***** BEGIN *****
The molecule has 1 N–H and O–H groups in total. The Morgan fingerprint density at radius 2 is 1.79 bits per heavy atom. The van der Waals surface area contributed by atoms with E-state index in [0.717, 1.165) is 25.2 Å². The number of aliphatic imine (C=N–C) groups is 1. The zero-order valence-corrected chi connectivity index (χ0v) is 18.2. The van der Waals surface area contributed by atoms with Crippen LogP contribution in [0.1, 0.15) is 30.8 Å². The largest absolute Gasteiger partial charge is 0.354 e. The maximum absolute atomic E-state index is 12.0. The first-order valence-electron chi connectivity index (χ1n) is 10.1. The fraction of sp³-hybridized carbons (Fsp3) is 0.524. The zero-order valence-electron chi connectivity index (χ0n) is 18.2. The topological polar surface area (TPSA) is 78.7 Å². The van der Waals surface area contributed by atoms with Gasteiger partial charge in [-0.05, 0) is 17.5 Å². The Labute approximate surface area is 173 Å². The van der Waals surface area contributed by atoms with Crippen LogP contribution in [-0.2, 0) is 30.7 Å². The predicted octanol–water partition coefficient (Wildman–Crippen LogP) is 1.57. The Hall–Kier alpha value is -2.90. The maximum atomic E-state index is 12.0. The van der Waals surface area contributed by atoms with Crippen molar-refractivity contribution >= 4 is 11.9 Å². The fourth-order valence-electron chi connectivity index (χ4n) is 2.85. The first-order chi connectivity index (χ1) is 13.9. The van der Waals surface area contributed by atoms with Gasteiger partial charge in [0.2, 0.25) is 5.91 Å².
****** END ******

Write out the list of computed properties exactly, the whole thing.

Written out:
The molecule has 1 N–H and O–H groups in total. The Morgan fingerprint density at radius 2 is 1.79 bits per heavy atom. The van der Waals surface area contributed by atoms with E-state index in [0.717, 1.165) is 25.2 Å². The number of aliphatic imine (C=N–C) groups is 1. The zero-order valence-corrected chi connectivity index (χ0v) is 18.2. The van der Waals surface area contributed by atoms with Crippen LogP contribution in [0.1, 0.15) is 30.8 Å². The largest absolute Gasteiger partial charge is 0.354 e. The maximum absolute atomic E-state index is 12.0. The first-order valence-electron chi connectivity index (χ1n) is 10.1. The fraction of sp³-hybridized carbons (Fsp3) is 0.524. The zero-order valence-electron chi connectivity index (χ0n) is 18.2. The topological polar surface area (TPSA) is 78.7 Å². The van der Waals surface area contributed by atoms with Gasteiger partial charge in [-0.05, 0) is 17.5 Å². The Labute approximate surface area is 173 Å². The van der Waals surface area contributed by atoms with Crippen LogP contribution in [-0.2, 0) is 30.7 Å². The predicted octanol–water partition coefficient (Wildman–Crippen LogP) is 1.57. The Hall–Kier alpha value is -2.90. The maximum atomic E-state index is 12.0. The van der Waals surface area contributed by atoms with Crippen molar-refractivity contribution >= 4 is 11.9 Å². The fourth-order valence-electron chi connectivity index (χ4n) is 2.85. The first-order chi connectivity index (χ1) is 13.9. The van der Waals surface area contributed by atoms with Gasteiger partial charge in [0.2, 0.25) is 5.91 Å².